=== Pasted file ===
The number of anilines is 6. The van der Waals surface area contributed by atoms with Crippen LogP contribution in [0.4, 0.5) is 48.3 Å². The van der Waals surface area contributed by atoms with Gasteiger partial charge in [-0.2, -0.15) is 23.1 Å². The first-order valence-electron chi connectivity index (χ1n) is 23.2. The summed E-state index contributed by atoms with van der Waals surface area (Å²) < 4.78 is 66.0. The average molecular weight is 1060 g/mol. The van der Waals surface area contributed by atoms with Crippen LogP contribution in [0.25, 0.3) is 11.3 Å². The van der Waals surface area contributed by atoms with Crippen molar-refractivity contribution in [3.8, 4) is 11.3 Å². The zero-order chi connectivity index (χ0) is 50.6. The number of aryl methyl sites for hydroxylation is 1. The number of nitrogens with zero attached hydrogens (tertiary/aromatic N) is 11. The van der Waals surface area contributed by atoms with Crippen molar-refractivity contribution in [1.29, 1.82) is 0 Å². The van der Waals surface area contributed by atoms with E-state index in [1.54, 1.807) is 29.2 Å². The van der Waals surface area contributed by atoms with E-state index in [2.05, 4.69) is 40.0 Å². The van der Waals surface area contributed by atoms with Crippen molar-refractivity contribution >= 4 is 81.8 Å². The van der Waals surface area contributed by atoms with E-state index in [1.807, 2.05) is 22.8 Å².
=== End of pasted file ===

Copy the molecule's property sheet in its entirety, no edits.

The number of anilines is 6. The van der Waals surface area contributed by atoms with Crippen LogP contribution in [0.4, 0.5) is 48.3 Å². The van der Waals surface area contributed by atoms with Gasteiger partial charge in [-0.2, -0.15) is 23.1 Å². The first-order valence-electron chi connectivity index (χ1n) is 23.2. The summed E-state index contributed by atoms with van der Waals surface area (Å²) < 4.78 is 66.0. The average molecular weight is 1060 g/mol. The van der Waals surface area contributed by atoms with Crippen LogP contribution in [0.25, 0.3) is 11.3 Å². The van der Waals surface area contributed by atoms with Crippen molar-refractivity contribution in [3.8, 4) is 11.3 Å². The zero-order chi connectivity index (χ0) is 50.6. The number of aryl methyl sites for hydroxylation is 1. The number of nitrogens with zero attached hydrogens (tertiary/aromatic N) is 11. The van der Waals surface area contributed by atoms with Crippen molar-refractivity contribution in [1.29, 1.82) is 0 Å². The van der Waals surface area contributed by atoms with E-state index in [1.54, 1.807) is 29.2 Å². The van der Waals surface area contributed by atoms with E-state index in [2.05, 4.69) is 40.0 Å². The van der Waals surface area contributed by atoms with Crippen molar-refractivity contribution >= 4 is 81.8 Å². The van der Waals surface area contributed by atoms with E-state index in [1.807, 2.05) is 22.8 Å².